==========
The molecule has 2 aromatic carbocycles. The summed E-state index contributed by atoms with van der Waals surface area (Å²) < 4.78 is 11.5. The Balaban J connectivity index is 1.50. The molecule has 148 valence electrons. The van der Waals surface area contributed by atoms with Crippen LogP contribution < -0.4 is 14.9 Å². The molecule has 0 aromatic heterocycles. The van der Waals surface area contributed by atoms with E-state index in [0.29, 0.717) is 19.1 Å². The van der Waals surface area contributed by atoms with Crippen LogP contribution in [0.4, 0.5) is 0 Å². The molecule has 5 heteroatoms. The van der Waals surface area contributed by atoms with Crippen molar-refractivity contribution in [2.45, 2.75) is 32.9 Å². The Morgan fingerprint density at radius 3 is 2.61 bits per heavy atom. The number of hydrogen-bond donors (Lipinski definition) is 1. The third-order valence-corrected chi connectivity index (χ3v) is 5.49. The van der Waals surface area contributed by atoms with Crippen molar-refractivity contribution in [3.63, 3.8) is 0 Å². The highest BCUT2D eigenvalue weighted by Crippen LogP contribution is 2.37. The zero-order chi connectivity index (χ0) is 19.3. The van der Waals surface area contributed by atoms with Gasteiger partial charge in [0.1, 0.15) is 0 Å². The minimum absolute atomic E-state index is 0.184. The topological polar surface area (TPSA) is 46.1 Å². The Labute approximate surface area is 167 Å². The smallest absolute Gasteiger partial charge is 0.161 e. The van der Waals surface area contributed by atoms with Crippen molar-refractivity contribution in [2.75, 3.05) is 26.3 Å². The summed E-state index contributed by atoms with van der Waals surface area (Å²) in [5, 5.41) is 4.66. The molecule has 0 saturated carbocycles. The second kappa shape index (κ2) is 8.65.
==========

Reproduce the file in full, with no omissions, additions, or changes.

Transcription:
The molecule has 2 aromatic carbocycles. The summed E-state index contributed by atoms with van der Waals surface area (Å²) < 4.78 is 11.5. The Balaban J connectivity index is 1.50. The molecule has 148 valence electrons. The van der Waals surface area contributed by atoms with Crippen LogP contribution < -0.4 is 14.9 Å². The molecule has 0 aromatic heterocycles. The van der Waals surface area contributed by atoms with E-state index in [0.29, 0.717) is 19.1 Å². The van der Waals surface area contributed by atoms with Crippen LogP contribution in [0.4, 0.5) is 0 Å². The molecule has 5 heteroatoms. The van der Waals surface area contributed by atoms with Crippen molar-refractivity contribution in [2.45, 2.75) is 32.9 Å². The Morgan fingerprint density at radius 3 is 2.61 bits per heavy atom. The number of hydrogen-bond donors (Lipinski definition) is 1. The third-order valence-corrected chi connectivity index (χ3v) is 5.49. The van der Waals surface area contributed by atoms with Crippen molar-refractivity contribution in [3.63, 3.8) is 0 Å². The highest BCUT2D eigenvalue weighted by Crippen LogP contribution is 2.37. The zero-order chi connectivity index (χ0) is 19.3. The van der Waals surface area contributed by atoms with Gasteiger partial charge in [0.1, 0.15) is 0 Å². The minimum absolute atomic E-state index is 0.184. The topological polar surface area (TPSA) is 46.1 Å². The Labute approximate surface area is 167 Å². The smallest absolute Gasteiger partial charge is 0.161 e. The van der Waals surface area contributed by atoms with Crippen molar-refractivity contribution in [2.75, 3.05) is 26.3 Å². The summed E-state index contributed by atoms with van der Waals surface area (Å²) in [5, 5.41) is 4.66. The molecule has 0 saturated carbocycles. The second kappa shape index (κ2) is 8.65.